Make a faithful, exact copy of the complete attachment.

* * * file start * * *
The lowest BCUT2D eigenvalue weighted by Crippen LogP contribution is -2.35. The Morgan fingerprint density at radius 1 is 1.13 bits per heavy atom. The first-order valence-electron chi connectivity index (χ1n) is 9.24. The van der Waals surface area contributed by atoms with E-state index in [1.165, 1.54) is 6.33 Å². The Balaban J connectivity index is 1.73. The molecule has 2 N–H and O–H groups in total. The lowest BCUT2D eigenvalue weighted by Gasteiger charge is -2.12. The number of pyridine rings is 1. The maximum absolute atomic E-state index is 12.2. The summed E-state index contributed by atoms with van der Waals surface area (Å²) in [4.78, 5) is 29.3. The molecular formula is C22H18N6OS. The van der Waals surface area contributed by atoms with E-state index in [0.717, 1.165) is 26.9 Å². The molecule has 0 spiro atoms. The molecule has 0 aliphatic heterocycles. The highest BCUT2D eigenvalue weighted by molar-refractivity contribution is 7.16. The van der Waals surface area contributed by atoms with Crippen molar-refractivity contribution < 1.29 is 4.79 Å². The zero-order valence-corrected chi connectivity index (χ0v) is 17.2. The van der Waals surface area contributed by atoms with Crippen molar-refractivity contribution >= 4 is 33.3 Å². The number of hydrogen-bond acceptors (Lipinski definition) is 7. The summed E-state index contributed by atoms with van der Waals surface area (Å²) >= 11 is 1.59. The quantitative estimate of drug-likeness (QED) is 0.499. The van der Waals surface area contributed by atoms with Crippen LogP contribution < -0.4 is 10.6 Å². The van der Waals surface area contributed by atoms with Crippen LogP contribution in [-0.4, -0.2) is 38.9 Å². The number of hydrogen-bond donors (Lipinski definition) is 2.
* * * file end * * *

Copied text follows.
The lowest BCUT2D eigenvalue weighted by Crippen LogP contribution is -2.35. The Morgan fingerprint density at radius 1 is 1.13 bits per heavy atom. The first-order valence-electron chi connectivity index (χ1n) is 9.24. The van der Waals surface area contributed by atoms with E-state index in [1.165, 1.54) is 6.33 Å². The Balaban J connectivity index is 1.73. The molecule has 2 N–H and O–H groups in total. The lowest BCUT2D eigenvalue weighted by Gasteiger charge is -2.12. The number of pyridine rings is 1. The maximum absolute atomic E-state index is 12.2. The summed E-state index contributed by atoms with van der Waals surface area (Å²) in [4.78, 5) is 29.3. The molecular formula is C22H18N6OS. The van der Waals surface area contributed by atoms with E-state index in [0.717, 1.165) is 26.9 Å². The molecule has 0 spiro atoms. The molecule has 0 aliphatic heterocycles. The highest BCUT2D eigenvalue weighted by molar-refractivity contribution is 7.16. The van der Waals surface area contributed by atoms with Crippen molar-refractivity contribution < 1.29 is 4.79 Å². The zero-order valence-corrected chi connectivity index (χ0v) is 17.2. The van der Waals surface area contributed by atoms with Crippen molar-refractivity contribution >= 4 is 33.3 Å². The number of hydrogen-bond acceptors (Lipinski definition) is 7. The summed E-state index contributed by atoms with van der Waals surface area (Å²) >= 11 is 1.59. The quantitative estimate of drug-likeness (QED) is 0.499. The van der Waals surface area contributed by atoms with Crippen LogP contribution < -0.4 is 10.6 Å². The van der Waals surface area contributed by atoms with Crippen LogP contribution in [-0.4, -0.2) is 38.9 Å². The number of hydrogen-bond donors (Lipinski definition) is 2.